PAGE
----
Just a few years ago, Pavlo Kovtonyuk’s goal was to rebuild Ukraine’s health system. Now, his task is to chronicle its systematic destruction by the Russian forces who are invading Ukraine.
While serving as Ukraine’s Deputy Health Minister until 2019, Kovtonyuk was part of a team of reformers on a mission to reform the country’s healthcare system and modernize its long-neglected medical infrastructure. This included funding and building new primary and family healthcare clinics.
One such new clinic was located in Makariv, a small town some 40 kilometers to the west of Kyiv. The clinic, which entered service in 2018, was clean and friendly with modern equipment. Before the war, it served as a hub for COVID-19 immunization efforts in the town.
A banner promoting the vaccination drive still hangs at the site, but this banner is all that remains of the facility. The rest of the clinic is now a heap of brick and concrete rubble along with fragments of glass and plastic, chunks of timber, and the wreckage of equipment. Heavy mortars flattened the clinic in March as part of the Russian army’s failed offensive toward Kyiv.
The destruction of a modern healthcare clinic in Makariv is no isolated incident. Kovtonyuk notes that a total of at least 169 Ukrainian medical facilities have sustained significant damage since the Russian invasion began in February, while 18 healthcare personnel have been killed.
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Kovtonyuk says the attack in Makariv is part of a deliberate campaign. Through the work of his team at the Ukrainian Healthcare Center NGO, Kovtonyuk believes he has sufficient evidence to demonstrate that the Makariv clinic and multiple other medical facilities were targeted intentionally as part of Russia’s genocidal campaign to destroy the Ukrainian state and nation.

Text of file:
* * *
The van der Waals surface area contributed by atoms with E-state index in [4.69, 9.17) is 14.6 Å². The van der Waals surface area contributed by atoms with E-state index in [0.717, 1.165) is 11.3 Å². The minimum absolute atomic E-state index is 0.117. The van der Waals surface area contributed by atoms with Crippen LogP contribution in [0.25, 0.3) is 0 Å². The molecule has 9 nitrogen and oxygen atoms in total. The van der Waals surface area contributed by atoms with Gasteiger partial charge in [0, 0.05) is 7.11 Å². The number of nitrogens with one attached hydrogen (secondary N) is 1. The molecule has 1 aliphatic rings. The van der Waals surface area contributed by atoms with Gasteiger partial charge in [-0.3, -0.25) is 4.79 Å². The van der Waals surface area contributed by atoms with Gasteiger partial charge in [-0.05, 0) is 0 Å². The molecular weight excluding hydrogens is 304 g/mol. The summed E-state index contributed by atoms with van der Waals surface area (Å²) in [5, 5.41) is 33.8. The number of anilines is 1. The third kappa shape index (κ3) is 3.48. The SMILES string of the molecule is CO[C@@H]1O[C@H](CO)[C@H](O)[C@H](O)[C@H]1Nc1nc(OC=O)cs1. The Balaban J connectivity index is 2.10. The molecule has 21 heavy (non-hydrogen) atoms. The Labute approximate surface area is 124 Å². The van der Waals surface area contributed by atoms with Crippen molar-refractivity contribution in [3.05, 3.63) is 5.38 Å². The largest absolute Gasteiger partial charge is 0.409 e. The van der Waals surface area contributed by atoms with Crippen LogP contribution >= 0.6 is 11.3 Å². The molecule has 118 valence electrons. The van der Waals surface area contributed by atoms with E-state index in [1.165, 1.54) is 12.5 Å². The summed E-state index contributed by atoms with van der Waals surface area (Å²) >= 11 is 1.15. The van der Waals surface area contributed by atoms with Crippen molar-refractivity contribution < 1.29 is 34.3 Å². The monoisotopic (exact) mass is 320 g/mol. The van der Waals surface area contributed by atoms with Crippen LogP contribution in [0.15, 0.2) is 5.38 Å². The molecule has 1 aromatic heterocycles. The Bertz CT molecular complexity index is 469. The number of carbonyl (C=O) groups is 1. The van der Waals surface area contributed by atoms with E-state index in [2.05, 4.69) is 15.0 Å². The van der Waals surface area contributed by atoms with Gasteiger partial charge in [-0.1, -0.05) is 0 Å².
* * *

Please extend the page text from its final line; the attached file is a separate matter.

“It could be argued that the destruction of medical facilities is just part of the general Russian policy of attacking Ukrainian civilians and civilian infrastructure. Those are war crimes under the Geneva Convention. But this is more than that. It is the unprecedented weaponization of healthcare destruction by the Russian Federation,” Kovtonyuk says during a recent visit to the Makariv site.
To back up these claims, he notes that the clinic is located close to a larger hospital campus. While the clinic was completely destroyed by the advancing Russian army, there is limited damage to other structures. Similarly, buildings throughout the surrounding area are relatively unscathed. Nor are there any conceivable military targets nearby.
The targeted nature of the clinic attack has convinced Kovtonyuk that it was an intentional act rather than random destruction. A former World Health Organisation (WHO) senior manager, he is a man who is precise and conservative in his allegations and his investigations. Indeed, he is compiling hard evidence for a possible future case at the International Court of Justice.
Kovtonyuk believes the evidence gathered in Makariv and dozens of similar sites indicates a systematic Russian plan to destroy Ukraine’s medical infrastructure. “The Russians are destroying healthcare here to terrorize citizens and to force a genocide by migration,” he states. “They think they can get away with it. They believe the WHO will not act, the world will not notice, and the few local people who remain here will ultimately have their memories erased in a new Russian-controlled Ukraine. That cannot be allowed.”